Running forward, I grabbed a small desk with my uninjured arm, then, just before reaching the window, spun in a circle, lifting it off the ground, and, using its own momentum, threw it into the window.
Glass shattered just as the door fell off its hinges. I didn’t even pause to look.
I continued running and practically superman jumped out of the now-shattered window. Broken glass stung my knees as I landed, but I ignored it and scrambled back up running.
My eyes locked onto the entrance doors to the main building.
Screw them all.
I ran forward and threw them open before sprinting on inside.
No longer caring which way the office was, I started zigzagging my way through the halls.
Left, right, left, left, right, right, left, right, left. I continued running on like this for God knows how long.
Finally, after a good while of running, my adrenaline began to wear off. I rounded one last hallway corner before slowing down into a weary walk. I spotted a small bench alongside one of the walls. I hobbled over to it then sank into it.
Exhausted from the chase, I leaned back, drinking in breaths.
Had I lost them? I turned my weak head back the way I came. The hall was quiet and empty, thank God.
I was fine. I just needed to sit back and catch by breath. I closed my eyes.
Just breathe, man. Just breathe.
When I breathing leveled out, I got back up and looked around. I was scanning the walls for another map when I saw it–a label next to the door across from me.
“Dean’s Office,” it read.
“No, way,” the words fell out of my mouth. I’d made it?
I let out a small laugh. Sender here I come.
I reached for the door’s handle. My hand met the smooth, cold, white painted wall.
“What the-?” I snatched my hand back. I blinked a few times in disbelief. The door was gone. Where’d the door go!?
I looked left then right for the door. A sense of dread filled me as I saw smooth brickwork line each wall, peppered with only a few educational posters and college advertisements. This was no longer the same hall.
Oh! YOU’VE GOT TO BE KIDDING ME!
Where the heck was I?
Static crackled through the intercom before hearing Kayla’s happy, sadistic voice come through. “Aww, jeez, J.” she began. “Do you have any sense of fun? No fighting Bob? No fighting Jack? Or Toby? Just running? Really?” She clicked her tongue in disappointment.
I didn’t respond. I was still trying to get over the door’s disappearance.
Kayla didn’t seem to notice. “But then again,” she said, “there were three of them this time. So I guess I can understand why you chose to run. I’d probably get miffed too if I had three of them attack me at once. But, oh well. We can get to the reeeeaaaaally fun part now!” She finished with glee.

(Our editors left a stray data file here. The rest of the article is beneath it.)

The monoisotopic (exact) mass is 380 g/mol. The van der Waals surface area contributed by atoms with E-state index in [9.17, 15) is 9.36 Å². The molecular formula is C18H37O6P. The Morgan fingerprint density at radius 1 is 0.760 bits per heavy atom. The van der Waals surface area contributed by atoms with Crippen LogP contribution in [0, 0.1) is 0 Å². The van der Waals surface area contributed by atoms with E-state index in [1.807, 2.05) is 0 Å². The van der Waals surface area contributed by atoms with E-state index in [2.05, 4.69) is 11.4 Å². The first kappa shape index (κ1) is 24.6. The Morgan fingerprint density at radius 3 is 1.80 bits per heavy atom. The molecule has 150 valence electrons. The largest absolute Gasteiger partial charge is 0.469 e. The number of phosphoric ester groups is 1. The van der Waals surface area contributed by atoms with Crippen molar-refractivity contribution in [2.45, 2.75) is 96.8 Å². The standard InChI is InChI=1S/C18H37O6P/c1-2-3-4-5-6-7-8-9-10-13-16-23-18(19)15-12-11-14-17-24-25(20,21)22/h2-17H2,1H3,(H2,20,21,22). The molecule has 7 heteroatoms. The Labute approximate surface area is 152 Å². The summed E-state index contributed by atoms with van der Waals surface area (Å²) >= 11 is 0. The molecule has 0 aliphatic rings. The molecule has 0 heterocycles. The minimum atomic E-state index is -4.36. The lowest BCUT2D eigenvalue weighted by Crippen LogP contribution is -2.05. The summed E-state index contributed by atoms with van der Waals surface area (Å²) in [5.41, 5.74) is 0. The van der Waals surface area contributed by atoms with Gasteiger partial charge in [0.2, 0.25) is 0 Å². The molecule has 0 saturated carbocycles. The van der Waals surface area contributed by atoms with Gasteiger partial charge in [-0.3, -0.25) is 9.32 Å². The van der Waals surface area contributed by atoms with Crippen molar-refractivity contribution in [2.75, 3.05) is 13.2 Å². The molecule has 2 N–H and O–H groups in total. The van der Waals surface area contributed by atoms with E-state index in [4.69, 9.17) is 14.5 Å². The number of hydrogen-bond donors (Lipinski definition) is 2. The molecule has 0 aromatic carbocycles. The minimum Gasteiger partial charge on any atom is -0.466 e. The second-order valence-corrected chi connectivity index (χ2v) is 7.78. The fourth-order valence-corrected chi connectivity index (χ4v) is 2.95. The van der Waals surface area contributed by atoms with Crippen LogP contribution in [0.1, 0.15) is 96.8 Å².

My anger finally caught up with me. “Fun?” I said, grounding my teeth. “None of this is fun! Nor will it ever be!”
“Oh, J. Stop being so sour. You’re making me feel bad. Hahaha.”
I dug my fingernails into my palms as I clenched my fists, seething.
“Don’t get all upset,” she said, “deep down you know you’re enjoying this. I certainly am.”
“Kayla, I’m gonna-”
“By the way, you’ll have to excuse the next guy for putting you here. He didn’t want you to see The Sender yet before he got a chance to say hi to ya.”
“What are you talking about? Who wants to say hi?”
“Oh, come on J.T. Who is it that you haven’t seen tonight, yet? Hmm?”
“Uh, let me think. The Sender, you, and-” My mouth slammed shut. My eyes widened in as I realized who–Slenderman.
“Have fun!” she giggled. The intercom clicked off.
Save for the sound of my labored breathing, the hall was silent. The temperature began to plummet, and a chilling breeze came from its darkest end. I shivered as I felt both the cold and fear seep in. My breath came in visible, shaky, puffs.
I zipped my hoodie up and pulled on the hood for warmth. This was not going to be good.
The remaining lights in the hallway flickered then cut off one by one until only one remained–the one above me.
I stopped breathing when I heard it–footsteps. Slow, casual footsteps, coming from the end of the hall. Getting louder and louder as the sound drew near.
The fear began to grow within me as I felt his bedeviling gaze pierce the dark into me.
A buzz began to grow within my mind.
I didn’t even hesitate. I turned back and ran into the darkness.
I only had one hope of getting away from this guy and that was finding the office door.
I ran on blind with my hands outstretched in front of me to feel for anything ahead. I kept running and running.
The buzzing grew louder with each step. The cold bit at me with each breath. The fear grew with each whisper that crept.
My heart began pounding faster than ever as my eyes never seemed to adjust to the darkness. It was unnatural.
And this hall, where was its end!?
Lord, please. Let this end!
I gasped as the hand grabbed my throat. I’d ran into his open, wanting grasp.
I struggled for air as I felt myself being lifted up from the floor.
A single light came to life, flickering above us.
The sight was one never to forget.
His pale, blank, empty face leaning down to look at me with its nonexistent eyes.
His black suit, composed of the same darkness that shrouded the hall.
He held me at an angle where I was level with his chest and the light above of us was behind his head.
He leaned closer.
All thought, all sanity, left me. Only fear remained.
I clenched my eyes shut just as I saw both his appendages rush forward and the light flicker off. I waited for the pain, the flash of light, or whatever was supposed to happen when you die. But strangely enough, nothing came.
After a moment’s hesitation, I cracked one eyelid open then the other. Huh?
I was back where I started. The bench was back, the few dim lights were back and, more importantly, the door to the dean’s office was back.
I stood there, blinking at the door, numb to the fact that I was still alive.
“Zzzzzzzzttt!” the phone vibrated in my pocket, shaking me out of my stupor.
I gently slid it out of my pocket to see a text message from an unknown number waiting for me.
“Enter,” was all it read.
I looked back at the door to see it slowly creak open.
The Sender was waiting.
Log 8 (Part C)